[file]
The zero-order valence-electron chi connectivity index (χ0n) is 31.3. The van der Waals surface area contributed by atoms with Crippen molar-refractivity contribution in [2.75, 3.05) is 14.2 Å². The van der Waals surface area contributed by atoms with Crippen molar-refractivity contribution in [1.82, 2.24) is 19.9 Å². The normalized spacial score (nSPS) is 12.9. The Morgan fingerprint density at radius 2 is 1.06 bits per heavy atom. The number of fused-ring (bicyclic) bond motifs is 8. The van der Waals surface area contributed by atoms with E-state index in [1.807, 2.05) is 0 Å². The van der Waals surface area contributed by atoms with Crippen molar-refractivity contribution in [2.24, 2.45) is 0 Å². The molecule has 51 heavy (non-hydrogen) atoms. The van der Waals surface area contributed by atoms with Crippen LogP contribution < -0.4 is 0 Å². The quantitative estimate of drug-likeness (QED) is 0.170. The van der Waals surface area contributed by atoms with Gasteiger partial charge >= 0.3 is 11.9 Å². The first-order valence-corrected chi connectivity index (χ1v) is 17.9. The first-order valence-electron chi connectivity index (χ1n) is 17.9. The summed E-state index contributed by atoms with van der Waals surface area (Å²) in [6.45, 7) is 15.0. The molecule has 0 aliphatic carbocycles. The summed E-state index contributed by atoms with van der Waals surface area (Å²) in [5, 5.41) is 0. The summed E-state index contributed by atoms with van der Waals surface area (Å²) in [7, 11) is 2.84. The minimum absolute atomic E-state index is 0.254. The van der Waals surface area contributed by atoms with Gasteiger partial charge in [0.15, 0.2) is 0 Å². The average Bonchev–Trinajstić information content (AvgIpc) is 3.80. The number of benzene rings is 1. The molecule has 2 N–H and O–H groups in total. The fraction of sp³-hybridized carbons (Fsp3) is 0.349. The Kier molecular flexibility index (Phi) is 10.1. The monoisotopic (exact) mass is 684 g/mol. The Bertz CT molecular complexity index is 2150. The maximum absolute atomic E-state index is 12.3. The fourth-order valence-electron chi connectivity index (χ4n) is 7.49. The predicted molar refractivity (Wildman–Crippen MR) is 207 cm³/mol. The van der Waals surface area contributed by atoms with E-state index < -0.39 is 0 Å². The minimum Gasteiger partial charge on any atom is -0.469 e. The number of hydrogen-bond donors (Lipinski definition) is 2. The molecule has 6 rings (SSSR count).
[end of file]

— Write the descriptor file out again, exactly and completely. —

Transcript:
The zero-order valence-electron chi connectivity index (χ0n) is 31.3. The van der Waals surface area contributed by atoms with Crippen molar-refractivity contribution in [2.75, 3.05) is 14.2 Å². The van der Waals surface area contributed by atoms with Crippen molar-refractivity contribution in [1.82, 2.24) is 19.9 Å². The normalized spacial score (nSPS) is 12.9. The Morgan fingerprint density at radius 2 is 1.06 bits per heavy atom. The number of fused-ring (bicyclic) bond motifs is 8. The van der Waals surface area contributed by atoms with E-state index in [1.807, 2.05) is 0 Å². The van der Waals surface area contributed by atoms with Crippen molar-refractivity contribution in [2.24, 2.45) is 0 Å². The molecule has 51 heavy (non-hydrogen) atoms. The van der Waals surface area contributed by atoms with Crippen LogP contribution < -0.4 is 0 Å². The quantitative estimate of drug-likeness (QED) is 0.170. The van der Waals surface area contributed by atoms with Gasteiger partial charge >= 0.3 is 11.9 Å². The first-order valence-corrected chi connectivity index (χ1v) is 17.9. The first-order valence-electron chi connectivity index (χ1n) is 17.9. The summed E-state index contributed by atoms with van der Waals surface area (Å²) in [6.45, 7) is 15.0. The molecule has 0 aliphatic carbocycles. The summed E-state index contributed by atoms with van der Waals surface area (Å²) in [5, 5.41) is 0. The summed E-state index contributed by atoms with van der Waals surface area (Å²) in [7, 11) is 2.84. The minimum absolute atomic E-state index is 0.254. The van der Waals surface area contributed by atoms with Gasteiger partial charge in [0.15, 0.2) is 0 Å². The average Bonchev–Trinajstić information content (AvgIpc) is 3.80. The number of benzene rings is 1. The molecule has 2 N–H and O–H groups in total. The fraction of sp³-hybridized carbons (Fsp3) is 0.349. The Kier molecular flexibility index (Phi) is 10.1. The monoisotopic (exact) mass is 684 g/mol. The Bertz CT molecular complexity index is 2150. The maximum absolute atomic E-state index is 12.3. The fourth-order valence-electron chi connectivity index (χ4n) is 7.49. The predicted molar refractivity (Wildman–Crippen MR) is 207 cm³/mol. The van der Waals surface area contributed by atoms with E-state index < -0.39 is 0 Å². The minimum Gasteiger partial charge on any atom is -0.469 e. The number of hydrogen-bond donors (Lipinski definition) is 2. The molecule has 6 rings (SSSR count).